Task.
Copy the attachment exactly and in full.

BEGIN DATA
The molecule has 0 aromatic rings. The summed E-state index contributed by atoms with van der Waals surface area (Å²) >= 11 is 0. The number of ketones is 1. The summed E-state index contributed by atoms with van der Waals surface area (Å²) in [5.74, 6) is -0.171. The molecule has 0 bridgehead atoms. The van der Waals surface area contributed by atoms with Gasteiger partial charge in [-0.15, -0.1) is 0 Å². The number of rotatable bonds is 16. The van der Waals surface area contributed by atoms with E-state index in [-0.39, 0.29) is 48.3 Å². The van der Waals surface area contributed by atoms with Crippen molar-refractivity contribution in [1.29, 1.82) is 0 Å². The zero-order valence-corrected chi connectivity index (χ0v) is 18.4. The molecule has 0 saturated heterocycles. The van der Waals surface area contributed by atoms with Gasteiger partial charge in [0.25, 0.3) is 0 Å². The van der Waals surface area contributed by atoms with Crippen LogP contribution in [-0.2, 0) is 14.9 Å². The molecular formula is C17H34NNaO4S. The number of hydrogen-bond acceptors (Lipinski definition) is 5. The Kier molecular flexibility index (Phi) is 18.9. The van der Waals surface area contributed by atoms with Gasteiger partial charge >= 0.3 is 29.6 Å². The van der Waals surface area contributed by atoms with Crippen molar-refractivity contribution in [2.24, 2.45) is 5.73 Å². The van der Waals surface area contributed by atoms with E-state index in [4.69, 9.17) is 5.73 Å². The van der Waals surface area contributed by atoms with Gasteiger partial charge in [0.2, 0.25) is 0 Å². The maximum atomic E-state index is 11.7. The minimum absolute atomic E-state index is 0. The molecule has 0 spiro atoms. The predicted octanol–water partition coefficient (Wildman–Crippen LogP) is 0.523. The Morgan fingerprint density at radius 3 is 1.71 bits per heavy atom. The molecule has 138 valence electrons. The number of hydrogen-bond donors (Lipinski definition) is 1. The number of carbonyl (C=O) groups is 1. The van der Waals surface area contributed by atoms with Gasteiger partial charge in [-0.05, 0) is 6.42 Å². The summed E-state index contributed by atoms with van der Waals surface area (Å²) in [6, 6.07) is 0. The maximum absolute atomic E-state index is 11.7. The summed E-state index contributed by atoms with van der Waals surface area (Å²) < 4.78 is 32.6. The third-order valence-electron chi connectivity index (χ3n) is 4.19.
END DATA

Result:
The molecule has 0 aromatic rings. The summed E-state index contributed by atoms with van der Waals surface area (Å²) >= 11 is 0. The number of ketones is 1. The summed E-state index contributed by atoms with van der Waals surface area (Å²) in [5.74, 6) is -0.171. The molecule has 0 bridgehead atoms. The van der Waals surface area contributed by atoms with Gasteiger partial charge in [-0.15, -0.1) is 0 Å². The number of rotatable bonds is 16. The van der Waals surface area contributed by atoms with E-state index in [-0.39, 0.29) is 48.3 Å². The van der Waals surface area contributed by atoms with Crippen molar-refractivity contribution in [1.29, 1.82) is 0 Å². The zero-order valence-corrected chi connectivity index (χ0v) is 18.4. The molecule has 0 saturated heterocycles. The van der Waals surface area contributed by atoms with Gasteiger partial charge in [0.25, 0.3) is 0 Å². The van der Waals surface area contributed by atoms with Crippen LogP contribution in [-0.2, 0) is 14.9 Å². The molecular formula is C17H34NNaO4S. The number of hydrogen-bond acceptors (Lipinski definition) is 5. The Kier molecular flexibility index (Phi) is 18.9. The van der Waals surface area contributed by atoms with Gasteiger partial charge >= 0.3 is 29.6 Å². The van der Waals surface area contributed by atoms with Crippen molar-refractivity contribution in [2.24, 2.45) is 5.73 Å². The van der Waals surface area contributed by atoms with E-state index in [4.69, 9.17) is 5.73 Å². The van der Waals surface area contributed by atoms with Gasteiger partial charge in [0.2, 0.25) is 0 Å². The maximum atomic E-state index is 11.7. The minimum absolute atomic E-state index is 0. The molecule has 0 spiro atoms. The predicted octanol–water partition coefficient (Wildman–Crippen LogP) is 0.523. The Morgan fingerprint density at radius 3 is 1.71 bits per heavy atom. The molecule has 138 valence electrons. The number of hydrogen-bond donors (Lipinski definition) is 1. The number of carbonyl (C=O) groups is 1. The van der Waals surface area contributed by atoms with Gasteiger partial charge in [-0.05, 0) is 6.42 Å². The summed E-state index contributed by atoms with van der Waals surface area (Å²) in [6, 6.07) is 0. The maximum absolute atomic E-state index is 11.7. The summed E-state index contributed by atoms with van der Waals surface area (Å²) < 4.78 is 32.6. The third-order valence-electron chi connectivity index (χ3n) is 4.19.